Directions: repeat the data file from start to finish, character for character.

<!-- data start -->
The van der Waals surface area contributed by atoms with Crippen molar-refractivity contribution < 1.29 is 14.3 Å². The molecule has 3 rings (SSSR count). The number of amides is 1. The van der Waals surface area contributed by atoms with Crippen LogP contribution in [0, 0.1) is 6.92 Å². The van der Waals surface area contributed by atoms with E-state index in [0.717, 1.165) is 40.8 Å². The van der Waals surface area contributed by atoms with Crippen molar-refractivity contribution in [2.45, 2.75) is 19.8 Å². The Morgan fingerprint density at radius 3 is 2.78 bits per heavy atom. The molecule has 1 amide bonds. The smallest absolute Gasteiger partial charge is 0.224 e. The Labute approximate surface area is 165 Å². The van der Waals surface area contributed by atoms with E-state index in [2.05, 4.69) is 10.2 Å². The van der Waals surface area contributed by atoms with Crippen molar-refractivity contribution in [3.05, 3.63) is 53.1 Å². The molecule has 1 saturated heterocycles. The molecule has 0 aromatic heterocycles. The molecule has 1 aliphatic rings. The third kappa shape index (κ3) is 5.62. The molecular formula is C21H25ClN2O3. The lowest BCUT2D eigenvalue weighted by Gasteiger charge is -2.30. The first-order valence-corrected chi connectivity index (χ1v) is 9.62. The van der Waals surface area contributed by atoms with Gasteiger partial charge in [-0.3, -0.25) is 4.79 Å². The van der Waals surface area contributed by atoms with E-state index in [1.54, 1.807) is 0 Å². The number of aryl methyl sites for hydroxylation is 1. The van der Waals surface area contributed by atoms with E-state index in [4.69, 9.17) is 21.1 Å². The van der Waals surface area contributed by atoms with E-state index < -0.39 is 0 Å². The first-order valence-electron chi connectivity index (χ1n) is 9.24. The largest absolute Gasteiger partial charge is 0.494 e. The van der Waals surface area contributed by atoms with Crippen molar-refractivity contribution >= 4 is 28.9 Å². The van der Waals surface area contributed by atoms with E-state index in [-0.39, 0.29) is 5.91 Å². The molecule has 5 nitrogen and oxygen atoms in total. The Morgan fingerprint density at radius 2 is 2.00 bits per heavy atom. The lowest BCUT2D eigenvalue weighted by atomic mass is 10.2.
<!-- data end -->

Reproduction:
The van der Waals surface area contributed by atoms with Crippen molar-refractivity contribution < 1.29 is 14.3 Å². The molecule has 3 rings (SSSR count). The number of amides is 1. The van der Waals surface area contributed by atoms with Crippen LogP contribution in [0, 0.1) is 6.92 Å². The van der Waals surface area contributed by atoms with E-state index in [0.717, 1.165) is 40.8 Å². The van der Waals surface area contributed by atoms with Crippen molar-refractivity contribution in [2.45, 2.75) is 19.8 Å². The Morgan fingerprint density at radius 3 is 2.78 bits per heavy atom. The molecule has 1 amide bonds. The smallest absolute Gasteiger partial charge is 0.224 e. The Labute approximate surface area is 165 Å². The van der Waals surface area contributed by atoms with E-state index in [2.05, 4.69) is 10.2 Å². The van der Waals surface area contributed by atoms with Crippen molar-refractivity contribution in [3.05, 3.63) is 53.1 Å². The molecule has 1 saturated heterocycles. The molecule has 0 aromatic heterocycles. The molecule has 1 aliphatic rings. The third kappa shape index (κ3) is 5.62. The molecular formula is C21H25ClN2O3. The lowest BCUT2D eigenvalue weighted by Gasteiger charge is -2.30. The first-order valence-corrected chi connectivity index (χ1v) is 9.62. The van der Waals surface area contributed by atoms with Gasteiger partial charge in [-0.3, -0.25) is 4.79 Å². The van der Waals surface area contributed by atoms with E-state index in [1.54, 1.807) is 0 Å². The number of aryl methyl sites for hydroxylation is 1. The van der Waals surface area contributed by atoms with E-state index in [4.69, 9.17) is 21.1 Å². The van der Waals surface area contributed by atoms with E-state index < -0.39 is 0 Å². The first-order valence-electron chi connectivity index (χ1n) is 9.24. The largest absolute Gasteiger partial charge is 0.494 e. The van der Waals surface area contributed by atoms with Crippen molar-refractivity contribution >= 4 is 28.9 Å². The van der Waals surface area contributed by atoms with E-state index in [-0.39, 0.29) is 5.91 Å². The molecule has 5 nitrogen and oxygen atoms in total. The Morgan fingerprint density at radius 2 is 2.00 bits per heavy atom. The lowest BCUT2D eigenvalue weighted by atomic mass is 10.2.